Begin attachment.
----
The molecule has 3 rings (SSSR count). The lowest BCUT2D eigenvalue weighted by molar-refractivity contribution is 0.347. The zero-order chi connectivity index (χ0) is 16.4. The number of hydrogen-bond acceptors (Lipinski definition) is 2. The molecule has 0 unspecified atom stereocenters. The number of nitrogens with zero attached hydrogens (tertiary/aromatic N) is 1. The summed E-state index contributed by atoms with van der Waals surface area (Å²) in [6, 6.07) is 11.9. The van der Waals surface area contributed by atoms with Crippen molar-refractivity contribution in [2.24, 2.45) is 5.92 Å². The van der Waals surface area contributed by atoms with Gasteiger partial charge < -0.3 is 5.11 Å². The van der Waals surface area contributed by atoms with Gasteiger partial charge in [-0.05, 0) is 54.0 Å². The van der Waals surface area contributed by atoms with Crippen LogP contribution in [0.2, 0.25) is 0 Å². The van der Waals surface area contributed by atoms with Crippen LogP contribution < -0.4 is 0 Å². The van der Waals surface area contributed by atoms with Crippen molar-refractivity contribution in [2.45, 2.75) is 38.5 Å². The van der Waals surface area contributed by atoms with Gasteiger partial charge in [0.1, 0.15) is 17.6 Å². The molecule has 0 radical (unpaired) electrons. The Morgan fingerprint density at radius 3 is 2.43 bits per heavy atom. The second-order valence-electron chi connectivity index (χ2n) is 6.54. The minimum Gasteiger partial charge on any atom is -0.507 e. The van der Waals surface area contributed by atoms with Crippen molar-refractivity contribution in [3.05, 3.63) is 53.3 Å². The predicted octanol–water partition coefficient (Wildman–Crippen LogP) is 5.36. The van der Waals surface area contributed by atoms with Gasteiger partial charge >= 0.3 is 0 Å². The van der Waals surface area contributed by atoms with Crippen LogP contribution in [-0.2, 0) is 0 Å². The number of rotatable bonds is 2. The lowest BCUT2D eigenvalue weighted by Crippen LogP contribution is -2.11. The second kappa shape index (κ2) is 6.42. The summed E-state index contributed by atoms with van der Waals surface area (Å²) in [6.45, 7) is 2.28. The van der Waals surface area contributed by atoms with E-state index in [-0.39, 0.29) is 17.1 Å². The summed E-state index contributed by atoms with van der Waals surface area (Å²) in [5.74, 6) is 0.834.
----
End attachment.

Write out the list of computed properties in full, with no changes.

The molecule has 3 rings (SSSR count). The lowest BCUT2D eigenvalue weighted by molar-refractivity contribution is 0.347. The zero-order chi connectivity index (χ0) is 16.4. The number of hydrogen-bond acceptors (Lipinski definition) is 2. The molecule has 0 unspecified atom stereocenters. The number of nitrogens with zero attached hydrogens (tertiary/aromatic N) is 1. The summed E-state index contributed by atoms with van der Waals surface area (Å²) in [6, 6.07) is 11.9. The van der Waals surface area contributed by atoms with Crippen molar-refractivity contribution in [2.24, 2.45) is 5.92 Å². The van der Waals surface area contributed by atoms with Gasteiger partial charge < -0.3 is 5.11 Å². The van der Waals surface area contributed by atoms with Gasteiger partial charge in [-0.05, 0) is 54.0 Å². The van der Waals surface area contributed by atoms with Crippen LogP contribution in [0.2, 0.25) is 0 Å². The van der Waals surface area contributed by atoms with Crippen LogP contribution < -0.4 is 0 Å². The van der Waals surface area contributed by atoms with Crippen molar-refractivity contribution in [2.45, 2.75) is 38.5 Å². The van der Waals surface area contributed by atoms with Gasteiger partial charge in [0.1, 0.15) is 17.6 Å². The molecule has 0 radical (unpaired) electrons. The Morgan fingerprint density at radius 3 is 2.43 bits per heavy atom. The second-order valence-electron chi connectivity index (χ2n) is 6.54. The minimum Gasteiger partial charge on any atom is -0.507 e. The van der Waals surface area contributed by atoms with Crippen molar-refractivity contribution in [3.05, 3.63) is 53.3 Å². The predicted octanol–water partition coefficient (Wildman–Crippen LogP) is 5.36. The van der Waals surface area contributed by atoms with Gasteiger partial charge >= 0.3 is 0 Å². The van der Waals surface area contributed by atoms with Crippen LogP contribution in [-0.2, 0) is 0 Å². The number of rotatable bonds is 2. The lowest BCUT2D eigenvalue weighted by Crippen LogP contribution is -2.11. The second kappa shape index (κ2) is 6.42. The summed E-state index contributed by atoms with van der Waals surface area (Å²) in [6.45, 7) is 2.28. The van der Waals surface area contributed by atoms with E-state index in [-0.39, 0.29) is 17.1 Å². The summed E-state index contributed by atoms with van der Waals surface area (Å²) in [5.74, 6) is 0.834.